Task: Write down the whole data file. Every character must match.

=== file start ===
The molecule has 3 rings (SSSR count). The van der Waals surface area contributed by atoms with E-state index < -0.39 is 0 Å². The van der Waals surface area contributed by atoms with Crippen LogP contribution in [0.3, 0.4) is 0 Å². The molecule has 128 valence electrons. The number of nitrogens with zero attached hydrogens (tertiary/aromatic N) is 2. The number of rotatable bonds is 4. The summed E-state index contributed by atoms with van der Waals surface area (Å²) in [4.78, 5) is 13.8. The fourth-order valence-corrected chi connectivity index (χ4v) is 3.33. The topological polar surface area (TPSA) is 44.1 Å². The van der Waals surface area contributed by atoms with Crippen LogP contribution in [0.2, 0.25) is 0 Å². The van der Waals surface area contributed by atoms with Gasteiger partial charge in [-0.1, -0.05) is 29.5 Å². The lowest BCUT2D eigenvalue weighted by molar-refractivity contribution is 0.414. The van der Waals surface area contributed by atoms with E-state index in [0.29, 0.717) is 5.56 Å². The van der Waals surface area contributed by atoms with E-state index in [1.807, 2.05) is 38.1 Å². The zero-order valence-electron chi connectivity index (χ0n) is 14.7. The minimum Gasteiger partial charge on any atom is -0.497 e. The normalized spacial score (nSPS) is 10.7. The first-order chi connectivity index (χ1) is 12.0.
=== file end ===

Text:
The molecule has 3 rings (SSSR count). The van der Waals surface area contributed by atoms with E-state index < -0.39 is 0 Å². The van der Waals surface area contributed by atoms with Crippen LogP contribution in [0.3, 0.4) is 0 Å². The molecule has 128 valence electrons. The number of nitrogens with zero attached hydrogens (tertiary/aromatic N) is 2. The number of rotatable bonds is 4. The summed E-state index contributed by atoms with van der Waals surface area (Å²) in [4.78, 5) is 13.8. The fourth-order valence-corrected chi connectivity index (χ4v) is 3.33. The topological polar surface area (TPSA) is 44.1 Å². The van der Waals surface area contributed by atoms with Crippen LogP contribution in [0.2, 0.25) is 0 Å². The van der Waals surface area contributed by atoms with Gasteiger partial charge in [-0.1, -0.05) is 29.5 Å². The lowest BCUT2D eigenvalue weighted by molar-refractivity contribution is 0.414. The van der Waals surface area contributed by atoms with E-state index in [0.29, 0.717) is 5.56 Å². The van der Waals surface area contributed by atoms with E-state index in [1.807, 2.05) is 38.1 Å². The zero-order valence-electron chi connectivity index (χ0n) is 14.7. The minimum Gasteiger partial charge on any atom is -0.497 e. The normalized spacial score (nSPS) is 10.7. The first-order chi connectivity index (χ1) is 12.0.